Full Ring Verse in Nûrlâm

Tolkien left us translation of the Ring inscription into Black Speech. The whole verse was however longer:

Three Rings for the Elven-kings under the sky,
Seven for the Dwarf-lords in their halls of stone,
Nine for Mortal Men doomed to die,
One for the Dark Lord on his dark throne
In the Land of Mordor where the Shadows lie.
One Ring to rule them all, One Ring to find them,
One Ring to bring them all, and in the darkness bind them,
In the Land of Mordor where the Shadows lie 

There was a translation by Elerrina (EL) in journals “Quettar” #16 (pp. 6–7, 1982) and “Vinyar Tengwar” #13 (pp. 13–15, 1990). It was not flawless but became the additional word base for later Black Speech dialects. This translation doesn't satisfy objectives of Nûrlâm, so below a correct translation into Nûrlâm will be presented. Anyway more than half of Elerrina's inventions will be used at least partially.

Please note, that the full Ring verse was composed by Elves after they discovered about the One Ring.
Sauron's spell in Black Speech included only the Ring Inscription.
He didn't knew about three elven rings before finishing the One,
also he personally gave only six rings to Dwarves, and the seventh was given to Durin III by Elves.
Anyway, the Ring Verse is a good translation excercise.

The List of required words

The following words (listed alphabetically) are required for translation:

English Nûrlâm Etymology and Comments
dark bûrz TK “Lugbûrz” (Dark Tower), from BS “burzum” (darkness)
die mat- EL
ghur- DS (Moria) < DS (PO) “gura-”, “guru-” < Sindarin “guru” < Etym. “ÑGUR”
doomed dûmpuga EL, either from Etym. “MBAD” written reversed (“MB” is one letter in Elvish writing systems), see also Quenya “umbar”, or just stylized English word (possibly both)
dwarf gazat EL, from Khuzdul “khazad” (dwarves)
elf golug TK1), Angband Orkish “golug” (Noldor elves) from ÑGOLOD, Noldorin “golodh” (one of the wise folk, Gnome2)). The same as Elerrina's
for ûr EL, dative case suffix
hall shamb NL < Noldorin “tham, thamb” (hall), Quenya “sambe” (room, chamber), Primitive Elvish “stambē”, “stabnē” < Etym. “STAB”
in or LOS, Inessive case because Dwarves and Dark Lord remain statically in their halls of stone and Mordor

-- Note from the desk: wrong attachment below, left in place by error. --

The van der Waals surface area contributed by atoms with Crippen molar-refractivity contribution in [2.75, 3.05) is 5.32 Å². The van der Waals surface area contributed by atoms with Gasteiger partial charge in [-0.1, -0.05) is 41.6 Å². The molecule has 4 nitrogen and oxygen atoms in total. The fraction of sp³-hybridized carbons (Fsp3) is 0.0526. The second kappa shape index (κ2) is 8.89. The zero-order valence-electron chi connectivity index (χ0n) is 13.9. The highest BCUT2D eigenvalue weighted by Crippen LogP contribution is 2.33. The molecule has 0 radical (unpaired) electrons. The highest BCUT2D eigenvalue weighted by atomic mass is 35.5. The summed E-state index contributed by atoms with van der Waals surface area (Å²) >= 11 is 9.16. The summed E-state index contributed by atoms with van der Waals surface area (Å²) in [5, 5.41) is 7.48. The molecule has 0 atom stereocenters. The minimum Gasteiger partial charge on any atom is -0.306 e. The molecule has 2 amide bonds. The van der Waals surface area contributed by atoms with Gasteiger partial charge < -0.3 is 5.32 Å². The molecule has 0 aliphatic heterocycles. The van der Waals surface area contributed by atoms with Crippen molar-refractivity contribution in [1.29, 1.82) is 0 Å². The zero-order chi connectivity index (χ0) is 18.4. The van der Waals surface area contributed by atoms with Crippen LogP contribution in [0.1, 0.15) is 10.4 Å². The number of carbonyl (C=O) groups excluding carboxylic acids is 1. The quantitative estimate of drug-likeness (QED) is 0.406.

king durbal NL < EL “durub” < TK “durbat” (to rule); Qenya “tára”, “táro”, Noldorin “taur”, “tor-”, “-dor” < Etym. “T”, “TAƷ” (high, loft, noble) + Etym. “TUR” (power, control, mastery);
more like supreme leader
arn NL < various elvish “aran”, “âr” as in PN “Aragorn” < Etym. “GHAR”, “GAR” (hold, have, possess);
more like local leader
land uzg EL
lie kât- LOS, from Quenya “caita” < Etym. “KAY”
lord mâgz NL, Valarin “māχan” (authority)
man, men tark TK, DBS, LOTR; Taken from language of orcs of Misty Mountains and other northern groups;
Quenya “Tarcil” (high-man) < Etym. “TUR” (master, lord, mighty) + “KHIL” (follow) > Quenya “hildi”, mortal men were called “followers” being awaken after elves
mortal matûrz EL
Mordor Uzgbûrz see “dark” and “land”. “Mordor” is already translated from Sindarin as “Dark Land”, so “Dark Land of Mordor” will be a wordiness in literal translation.
nine krith EL
of ob EL, genitive/possessive case suffix
on ir LOS, Adessive case because Dark Lord sits on top of his throne
seven udug NL < EL “udu” and Noldorin “odog” < Etym. “OT-”
shadow bath NL < Etym. “WATH” (shade)
dâd NL < Etym. “DAY”; compare with early Noldorin “Daeðelos” (Shadow of Fear), changed into “Dor Daedeloth” (Land of Great Dead), names for land of Morgoth
sky nût EL
stone gund EL, from Etym. “GOND”, compare with “Gondor” meaning “Stone Land” in Sindarin or “Gondolin”
their takob EL
three krig NL < Hurrian “kig-” + EL “gakh” + EH “krilg”;
changed to avoid confusion with AN “gâkh-” (may, let)
throne daulîm NL, lit. “great seat”;
NL “lîm” (seat) < EL “ulîma” + Valarin “Maχallām” (throne);
NL “dau” (great) < Sindarin “daer” (great, large); compare with LOS “dur” (big, large) with same etymology
under lata EL
where amin ELamal” (where) + NL “in” < ? Qenya “erin” (v) (remains), however “-in” in Qenya is 3rd person suffix (changed to 1st person in later Quenya)

“Dark Lord” may be also translated as “Morgoth”, but this First Age translation was rejected by Tolkien, and also will sound a little like “heresy”. Also Tolkien said about Sauron “By the end of the Third Age (though actually much weaker than before) he claimed to be Morgoth returned” (Letter #183). Therefore this translation of “Dark Lord” will suit such claim, but Ring Verse was composed earlier, in Second Age; so I've decided to use different one.

The Translation

Krig nazg arnûr golug lata nût
Udug gazat mâgzûr or takob gundshamb
Krith tark-haizûr matûrz dûmpuga ghurut
Ash mâgzbûrzûr daulîmbûrzir tab
Uzgbûrzor amin bathum katû
Ash nazg durbatulûk, ash nazg gimbatul
Ash nazg thrakatulûk agh burzum-ishi krimpatul
Uzgbûrzor amin bathum kâtû

Original text is quite straightforward and does not contain complex grammar. Case endings differ from Elerrina's version, word order was altered for better rhyme in Nûrlâm. As in the English translation, each line in Nûrlâm consists of 9 or 11 syllables (except “One Ring to bring them all, and in the darkness bind them”), however without direct correspondence (e.g. “elf line” has 9 syllables and “mortal men line” has 11 in Nûrlâm while in English it's vice versa).

Elves were called Gnomes in early works
full_ring_verse_in_nurlam.txt · Last modified: 2023/09/07 19:38 by